April 26th, 2019 10:15 PM by Dan Howard
You have probably seen the pictures of crowds in Japan where there
are some of the people are wearing respirator masks. The reason is not
what most of us would guess. Americans tend to wear the masks to protect
themselves from getting sick from other people if they have immune
In the Japanese culture. if you have a contagious illness you have a
responsibility to wear the mask to protect the well people. Americans
are usually not as careful to “keep illness to themselves.”
That having been said, here are the public areas you may not have
thought about that could be a source of you getting sick with
suggestions to avoid the risk.
Doors Handles on Swinging Doors The button to turn on the hand dryer or the lever to start the paper towel coming out.
The best solution for you is to use an elbow or shoulder to open or start these things when you can.
Keypads. ATMs, Security Access Pads, elevator
buttons, and other such places where hundreds of people touch, but are
never cleaned can give you a contagious disease. A pencil of stylus are
the best solutions to keeping your fingers from delivering the
contamination to your body. If you do touch these things, do not touch
you face until you have used a hand sanitizer.
Menus Restaurant menus have 100 times more bacteria
than a toilet seat, says Charles Gerba, PhD, a microbiologist with the
University of Arizona, better known as Dr. Germ. They’re touched by
tons, but only wiped down once a day, if that, and usually with a used
rag. Instead of washing your hands before you sit down, scrub up after
you order. And never lay your silverware on top of the menu.
Drink Garnish Lemons limes, and other cut-up fruit
used on the rims of glasses are not usually cleaned before cutting or
handled with freshly washed hands. Many germs including E. coli have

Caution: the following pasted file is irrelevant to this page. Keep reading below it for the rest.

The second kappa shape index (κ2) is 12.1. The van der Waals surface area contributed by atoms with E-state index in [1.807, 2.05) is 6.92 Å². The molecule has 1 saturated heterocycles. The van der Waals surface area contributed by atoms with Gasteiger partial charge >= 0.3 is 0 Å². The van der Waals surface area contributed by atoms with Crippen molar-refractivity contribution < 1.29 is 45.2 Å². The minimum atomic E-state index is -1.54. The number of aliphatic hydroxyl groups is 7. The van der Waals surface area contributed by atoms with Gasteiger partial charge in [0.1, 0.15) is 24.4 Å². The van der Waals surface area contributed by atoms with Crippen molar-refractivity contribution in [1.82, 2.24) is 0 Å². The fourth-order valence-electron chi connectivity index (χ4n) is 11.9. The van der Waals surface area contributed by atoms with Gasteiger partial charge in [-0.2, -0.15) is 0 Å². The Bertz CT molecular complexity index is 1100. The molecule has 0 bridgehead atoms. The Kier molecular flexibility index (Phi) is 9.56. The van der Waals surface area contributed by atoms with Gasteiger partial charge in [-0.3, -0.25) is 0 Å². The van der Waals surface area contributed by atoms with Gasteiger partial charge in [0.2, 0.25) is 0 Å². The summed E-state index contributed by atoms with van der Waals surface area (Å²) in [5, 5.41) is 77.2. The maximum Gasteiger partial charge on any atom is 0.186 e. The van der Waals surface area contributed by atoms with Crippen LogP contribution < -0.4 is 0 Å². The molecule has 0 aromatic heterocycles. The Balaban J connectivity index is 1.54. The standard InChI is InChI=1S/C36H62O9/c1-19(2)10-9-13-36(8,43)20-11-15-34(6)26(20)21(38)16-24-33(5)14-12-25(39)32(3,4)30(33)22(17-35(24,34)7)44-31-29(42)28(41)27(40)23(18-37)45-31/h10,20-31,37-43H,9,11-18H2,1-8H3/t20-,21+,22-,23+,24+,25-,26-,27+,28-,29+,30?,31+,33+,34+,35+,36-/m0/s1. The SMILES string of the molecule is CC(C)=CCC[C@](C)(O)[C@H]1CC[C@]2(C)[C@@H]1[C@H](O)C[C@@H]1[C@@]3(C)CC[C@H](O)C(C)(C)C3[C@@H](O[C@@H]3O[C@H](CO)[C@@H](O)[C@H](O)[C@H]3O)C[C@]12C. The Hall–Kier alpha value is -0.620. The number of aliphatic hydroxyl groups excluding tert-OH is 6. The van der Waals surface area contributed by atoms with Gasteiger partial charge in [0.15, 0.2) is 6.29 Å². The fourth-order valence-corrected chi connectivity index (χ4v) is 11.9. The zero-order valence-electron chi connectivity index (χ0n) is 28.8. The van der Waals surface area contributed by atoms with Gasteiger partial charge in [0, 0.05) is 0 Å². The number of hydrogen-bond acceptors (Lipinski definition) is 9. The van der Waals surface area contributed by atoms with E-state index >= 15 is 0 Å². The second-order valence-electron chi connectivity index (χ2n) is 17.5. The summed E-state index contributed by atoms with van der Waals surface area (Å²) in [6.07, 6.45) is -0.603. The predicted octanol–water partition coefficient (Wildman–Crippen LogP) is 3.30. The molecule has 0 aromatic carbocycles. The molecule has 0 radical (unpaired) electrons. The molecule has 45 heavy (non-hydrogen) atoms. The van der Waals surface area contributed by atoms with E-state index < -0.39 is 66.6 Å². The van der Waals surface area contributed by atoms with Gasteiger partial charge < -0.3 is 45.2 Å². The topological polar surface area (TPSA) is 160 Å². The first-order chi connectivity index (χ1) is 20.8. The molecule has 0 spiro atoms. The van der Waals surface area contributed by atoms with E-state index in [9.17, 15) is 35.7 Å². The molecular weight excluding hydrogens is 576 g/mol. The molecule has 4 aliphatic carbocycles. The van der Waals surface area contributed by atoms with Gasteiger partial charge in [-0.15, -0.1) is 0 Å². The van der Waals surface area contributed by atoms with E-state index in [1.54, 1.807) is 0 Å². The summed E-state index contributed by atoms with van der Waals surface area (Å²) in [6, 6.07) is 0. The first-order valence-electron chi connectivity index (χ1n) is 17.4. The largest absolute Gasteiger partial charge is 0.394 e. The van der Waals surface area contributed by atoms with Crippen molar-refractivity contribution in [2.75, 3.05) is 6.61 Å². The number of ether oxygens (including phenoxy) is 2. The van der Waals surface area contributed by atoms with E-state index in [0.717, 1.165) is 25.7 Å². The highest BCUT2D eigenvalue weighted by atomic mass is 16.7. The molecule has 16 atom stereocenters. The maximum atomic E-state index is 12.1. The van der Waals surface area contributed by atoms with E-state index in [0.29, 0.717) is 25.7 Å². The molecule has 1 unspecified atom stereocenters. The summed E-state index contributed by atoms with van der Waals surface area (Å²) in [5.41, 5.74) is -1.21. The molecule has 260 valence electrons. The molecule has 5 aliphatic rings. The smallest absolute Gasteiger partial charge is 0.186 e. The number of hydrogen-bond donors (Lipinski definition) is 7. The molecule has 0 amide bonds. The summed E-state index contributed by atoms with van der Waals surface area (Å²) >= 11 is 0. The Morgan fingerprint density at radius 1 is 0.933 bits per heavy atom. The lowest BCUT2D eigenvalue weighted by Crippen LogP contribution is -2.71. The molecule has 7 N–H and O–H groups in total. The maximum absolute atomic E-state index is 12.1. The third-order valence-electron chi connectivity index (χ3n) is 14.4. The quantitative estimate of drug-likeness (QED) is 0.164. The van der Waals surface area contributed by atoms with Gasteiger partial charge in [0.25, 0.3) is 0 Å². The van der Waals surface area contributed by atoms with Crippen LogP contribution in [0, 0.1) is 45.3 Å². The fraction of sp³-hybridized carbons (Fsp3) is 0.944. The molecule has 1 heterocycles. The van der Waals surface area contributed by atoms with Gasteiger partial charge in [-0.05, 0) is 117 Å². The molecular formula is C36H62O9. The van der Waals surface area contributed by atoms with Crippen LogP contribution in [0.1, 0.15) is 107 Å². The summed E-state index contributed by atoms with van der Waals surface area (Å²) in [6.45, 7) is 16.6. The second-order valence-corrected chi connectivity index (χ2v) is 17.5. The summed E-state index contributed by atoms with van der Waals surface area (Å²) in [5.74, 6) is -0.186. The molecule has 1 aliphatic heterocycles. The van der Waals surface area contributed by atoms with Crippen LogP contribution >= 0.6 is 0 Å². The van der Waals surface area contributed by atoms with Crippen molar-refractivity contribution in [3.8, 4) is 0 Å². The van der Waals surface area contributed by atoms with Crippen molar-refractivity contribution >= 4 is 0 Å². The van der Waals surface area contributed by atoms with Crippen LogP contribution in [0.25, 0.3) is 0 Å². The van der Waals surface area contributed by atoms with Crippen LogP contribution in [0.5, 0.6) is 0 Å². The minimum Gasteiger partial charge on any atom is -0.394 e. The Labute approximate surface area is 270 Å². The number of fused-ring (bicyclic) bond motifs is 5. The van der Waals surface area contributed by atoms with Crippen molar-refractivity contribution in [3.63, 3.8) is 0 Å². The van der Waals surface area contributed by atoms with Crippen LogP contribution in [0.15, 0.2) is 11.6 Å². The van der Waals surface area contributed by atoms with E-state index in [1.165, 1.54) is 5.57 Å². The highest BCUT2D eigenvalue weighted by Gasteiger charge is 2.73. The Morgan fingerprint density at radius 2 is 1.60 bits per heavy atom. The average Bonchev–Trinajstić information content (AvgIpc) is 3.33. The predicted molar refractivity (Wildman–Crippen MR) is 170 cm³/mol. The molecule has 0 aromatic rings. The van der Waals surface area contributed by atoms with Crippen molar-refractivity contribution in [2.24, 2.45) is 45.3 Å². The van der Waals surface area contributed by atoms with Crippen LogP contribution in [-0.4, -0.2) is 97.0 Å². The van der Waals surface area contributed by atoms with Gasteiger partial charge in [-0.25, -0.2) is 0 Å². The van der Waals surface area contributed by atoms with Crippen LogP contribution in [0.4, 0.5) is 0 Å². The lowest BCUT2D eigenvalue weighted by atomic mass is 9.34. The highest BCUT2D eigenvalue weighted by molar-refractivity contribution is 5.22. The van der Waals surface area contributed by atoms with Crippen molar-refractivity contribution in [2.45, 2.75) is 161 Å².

been found on these when tested. Order your drinks without the garnish
to avoid this exposure. The little decoration is not worth the
potentially severe stomach and intestinal issues.
Public Water Fountains. Did you ever notice the
slime that is usually around the hole the water spouts from? If that
doesn’t paint the picture, think how many people have turned that
handle. Carry your own water bottle and avoid using these fountains.
Dirty Money The flu virus can live on a dollar bill
for 17 days! But no one uses gloves or tissues to handle money. The
answer is to wash your hands after you handle money. There is a very
good reason that food workers put on plastic gloves to handle food after
they touch money. We need to be just as vigilant and was our hands
after handling money, especially when we are eating food we will touch
such as a sandwich.
Shopping Carts Shopping cart handles can be
downright gross. Turns out you’re picking up more than just a loaf of
bread. That handle can be swarming with up to 11 million microorganisms,
including ones from raw meat. And just think about all the dirty
diapers on that seat — the same one you’re putting your produce on. A
lot of grocery stores have antibacterial wipes handy, so use them.
Hotel and Cruise Ships Rooms You do not know who was
the past person in your room or if they had a contagious illness. Door
handles, remotes, the sides of the racks you open to pit your suitcase
on, the desk, the light switch, the hair dryer…….and on and on. We
purchase large wipes before a trip and take 10 minutes to wipe down the
touch points in a hotel room.
Swimming Pools and Hot Tubs A pubic pool can have
pounds of poop floating around according to Michele Hlavsa, RN, chief of
the CDC’s Healthy Swimming Program. Little kids can carry as much as 10
grams of leftover feces on their rear ends, she says. They don’t make a
habit of washing off before jumping in, so all that poop just rinses
off into the pool. It adds up, and chlorine doesn’t kill everything. The
CDC found that more than half of pools test positive for E. coli, which can cause bloody diarrhea. Your best line of defense? Try not to swallow any water.
If that is not enough, consider the hot tub. They can have additional
disease organisms such as Legionella. The action of the jets puts those
little contagions into the air where you can inhale them and acquire
them. There are also other viruses and bacteria that swim in the water
and may not be killed because of a low level of chlorine or other
The bottom line is to be aware of the potential for disease exposure
in public. Changing a few habits may keep you healthy. This is
particularly important in times of high exposure risk such as flu season
or on a cruise where Norovirus has broken out